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Lockheed YF-12 SR-71 Blackbird Interceptor Version

Lockheed YF-12 (SR-71 Blackbird Interceptor Version) ~ 1974 NASA - USAF

The Lockheed YF-12 was an American prototype interceptor aircraft, which the United States Air Force evaluated as a development of the highly-secret Lockheed A-12 that also spawned the SR-71 Blackbird...

In the late 1950s the United States Air Force (USAF) sought a replacement for the F-106 Delta Dart. As part of the Long Range Interceptor Experimental (LRI,X) program, the North American XF-108 Rapier, a Mach 3 interceptor, was selected. However, the F-108 was canceled in September 1959. During this time Lockheed's Skunk Works was developing the A-12 spy plane for the Central Intelligence Agency (CIA) under the Oxcart program. Skunk Works' Kelly Johnson proposed a version of the A-12 called AF-12 by the company and the USAF ordered three AF-12s in mid-1960s.

The AF-12s would take the seventh through ninth slots on the A-12 production line... The main changes involved modifying the aircraft's nose to accommodate the Hughes AN/ASG-18 fire-control radar originally developed for the XF-108, and the addition of a second cockpit for a crew member to operate the fire control radar. The nose modifications changed the aircraft's aerodynamics enough to require ventral fins to be mounted under the fuselage and engine nacelles to maintain stability. Finally, four bays previously used to house the A-12's reconnaissance equipment were converted to carry Hughes AIM-47 Falcon (GAR-9) missiles. One bay was used for fire control equipment.

The first YF-12A flew on 7 August 1963... The YF-12A was announced in part to continue hiding the A-12, its still-secret ancestor; any sightings of CIA/Air Force A-12s based at Area 51 in Nevada could be attributed to the well-publicized Air Force YF-12As...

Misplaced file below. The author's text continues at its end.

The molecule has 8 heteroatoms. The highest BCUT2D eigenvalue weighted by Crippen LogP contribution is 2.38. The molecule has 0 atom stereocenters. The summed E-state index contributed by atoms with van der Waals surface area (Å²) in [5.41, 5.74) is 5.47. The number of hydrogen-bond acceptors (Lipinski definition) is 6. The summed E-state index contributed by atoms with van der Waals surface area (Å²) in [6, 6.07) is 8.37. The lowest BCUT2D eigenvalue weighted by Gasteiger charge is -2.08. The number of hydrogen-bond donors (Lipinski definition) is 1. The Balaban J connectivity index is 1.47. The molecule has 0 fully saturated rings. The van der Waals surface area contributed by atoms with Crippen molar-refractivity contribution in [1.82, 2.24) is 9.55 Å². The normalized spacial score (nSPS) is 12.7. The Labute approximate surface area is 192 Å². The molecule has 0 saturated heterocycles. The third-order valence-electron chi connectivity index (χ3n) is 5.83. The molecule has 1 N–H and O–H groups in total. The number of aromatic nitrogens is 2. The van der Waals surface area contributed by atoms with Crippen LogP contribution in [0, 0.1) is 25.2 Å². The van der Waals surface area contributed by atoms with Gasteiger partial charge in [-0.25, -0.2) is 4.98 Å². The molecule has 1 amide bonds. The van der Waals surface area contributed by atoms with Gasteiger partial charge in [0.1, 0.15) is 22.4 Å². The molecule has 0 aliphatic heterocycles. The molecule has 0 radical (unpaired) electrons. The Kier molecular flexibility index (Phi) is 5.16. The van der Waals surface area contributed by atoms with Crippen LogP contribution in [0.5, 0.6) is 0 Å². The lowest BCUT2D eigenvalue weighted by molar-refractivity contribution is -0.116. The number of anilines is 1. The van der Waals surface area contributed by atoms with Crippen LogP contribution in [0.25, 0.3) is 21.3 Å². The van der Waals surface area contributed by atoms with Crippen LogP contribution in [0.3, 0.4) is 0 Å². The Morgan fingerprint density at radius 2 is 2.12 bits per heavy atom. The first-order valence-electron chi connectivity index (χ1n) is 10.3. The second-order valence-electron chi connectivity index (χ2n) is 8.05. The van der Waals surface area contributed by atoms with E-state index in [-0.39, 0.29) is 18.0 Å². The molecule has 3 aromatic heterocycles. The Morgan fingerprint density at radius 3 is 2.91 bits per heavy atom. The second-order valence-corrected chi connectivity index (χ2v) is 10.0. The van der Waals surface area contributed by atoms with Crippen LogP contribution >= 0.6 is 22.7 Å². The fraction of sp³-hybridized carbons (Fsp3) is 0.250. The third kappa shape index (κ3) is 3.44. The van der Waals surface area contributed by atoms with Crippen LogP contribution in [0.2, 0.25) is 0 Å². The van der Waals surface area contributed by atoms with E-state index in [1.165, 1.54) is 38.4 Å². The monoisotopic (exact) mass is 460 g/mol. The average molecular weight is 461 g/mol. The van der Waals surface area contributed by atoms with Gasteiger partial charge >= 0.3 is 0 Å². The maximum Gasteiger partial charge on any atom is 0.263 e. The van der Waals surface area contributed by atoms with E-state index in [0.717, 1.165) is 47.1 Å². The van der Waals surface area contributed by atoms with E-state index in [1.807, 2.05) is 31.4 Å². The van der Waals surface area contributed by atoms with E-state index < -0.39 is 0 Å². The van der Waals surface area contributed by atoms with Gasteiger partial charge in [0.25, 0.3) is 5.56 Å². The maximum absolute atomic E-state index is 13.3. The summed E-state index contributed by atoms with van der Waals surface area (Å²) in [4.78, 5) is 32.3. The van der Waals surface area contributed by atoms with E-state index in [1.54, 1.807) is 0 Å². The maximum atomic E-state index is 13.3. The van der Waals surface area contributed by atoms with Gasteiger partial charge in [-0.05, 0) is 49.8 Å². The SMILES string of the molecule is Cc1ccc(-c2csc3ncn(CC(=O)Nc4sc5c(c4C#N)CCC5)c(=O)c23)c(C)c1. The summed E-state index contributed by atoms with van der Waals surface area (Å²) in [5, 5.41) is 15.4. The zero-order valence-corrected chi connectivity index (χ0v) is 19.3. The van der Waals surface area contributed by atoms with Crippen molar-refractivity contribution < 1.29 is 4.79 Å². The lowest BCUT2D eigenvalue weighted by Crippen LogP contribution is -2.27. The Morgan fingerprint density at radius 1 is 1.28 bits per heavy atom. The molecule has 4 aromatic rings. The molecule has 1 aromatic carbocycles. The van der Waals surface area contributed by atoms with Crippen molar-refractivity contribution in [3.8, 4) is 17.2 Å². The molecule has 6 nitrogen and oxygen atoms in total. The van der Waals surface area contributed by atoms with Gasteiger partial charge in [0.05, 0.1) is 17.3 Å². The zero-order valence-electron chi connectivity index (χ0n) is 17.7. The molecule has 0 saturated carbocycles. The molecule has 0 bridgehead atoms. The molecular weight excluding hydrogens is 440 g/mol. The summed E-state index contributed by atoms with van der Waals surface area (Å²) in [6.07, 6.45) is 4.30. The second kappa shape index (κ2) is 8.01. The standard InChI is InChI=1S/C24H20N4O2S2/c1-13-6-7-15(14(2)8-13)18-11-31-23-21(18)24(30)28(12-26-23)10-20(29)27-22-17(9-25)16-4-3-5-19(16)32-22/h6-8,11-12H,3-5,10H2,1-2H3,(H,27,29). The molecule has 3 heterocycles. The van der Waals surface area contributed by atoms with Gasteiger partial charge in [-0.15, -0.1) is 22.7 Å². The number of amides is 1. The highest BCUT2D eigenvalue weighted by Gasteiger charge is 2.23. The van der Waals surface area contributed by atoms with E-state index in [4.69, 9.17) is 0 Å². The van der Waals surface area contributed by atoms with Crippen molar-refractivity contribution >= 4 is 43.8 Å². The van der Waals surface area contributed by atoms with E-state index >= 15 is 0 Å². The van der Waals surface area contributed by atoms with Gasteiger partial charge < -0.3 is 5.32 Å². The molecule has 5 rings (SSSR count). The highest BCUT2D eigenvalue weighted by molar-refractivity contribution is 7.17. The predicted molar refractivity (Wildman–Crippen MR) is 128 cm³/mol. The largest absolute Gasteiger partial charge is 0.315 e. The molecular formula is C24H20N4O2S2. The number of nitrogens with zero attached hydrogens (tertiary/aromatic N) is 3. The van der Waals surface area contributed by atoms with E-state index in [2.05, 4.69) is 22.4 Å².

On 14 May 1965 the Air Force placed a production order for 93 F-12Bs for its Aerospace Defense Command (ADC). However, Secretary of Defense Robert McNamara would not release the funding... Then in January 1968, the F-12B program was officially ended...

During flight tests the YF-12As set a speed record of 2,070.101 mph (3,331.505 km/h) and altitude record of 80,257.86 ft (24,462.6 m), both on 1 May 1965, and demonstrated promising results with their unique weapon system. Six successful firings of the AIM-47 missiles were completed. The last one launched from the YF-12 at Mach 3.2 at an altitude of 74,000 ft (22,677 m) to a JQB-47E target drone 500 ft (152 m) off the ground. One of the Air Force test pilots, Jim Irwin would go on to become a NASA astronaut and walk on the Moon.

The program was abandoned following the cancellation of the production F-12B, but the YF-12s continued flying for many years with the USAF and with NASA as research aircraft.

NASA testing

The initial phase of this program included test objectives aimed at answering some questions about implementation of the B-1. Air Force objectives included exploration of its use in a tactical environment, and how AWACS would control supersonic aircraft. The Air Force portion was budgeted at US$4 million. The NASA tests would answer questions such as how engine inlet performance affected airframe and propulsion interaction, boundary layer noise, heat transfer under high Mach conditions, and altitude hold at supersonic speeds. The NASA budget for the 2.5-year program was US$14 million.

Of the three YF-12As, #60-6934 was damaged beyond repair by fire at Edwards during a landing mishap on 14 August 1966; its rear half was salvaged and combined with the front half of a Lockheed static test airframe to create the one and only SR-71C...

YF-12A #60-6936 was lost on 24 June 1971 due to an inflight fire... YF-12A #60-06935 is the only surviving YF-12A; it was recalled from storage in 1969 for a joint USAF/NASA investigation of supersonic cruise technology, and then flown to the National Museum of the United States Air Force at Wright-Patterson Air Force Base near Dayton, Ohio on 17 November 1979.

A fourth YF-12 aircraft, the "YF-12C", was actually the second SR-71A (61--7951). This SR-71A was re-designated as a YF-12C and... operated by NASA until September 1978, when it was returned to the Air Force...



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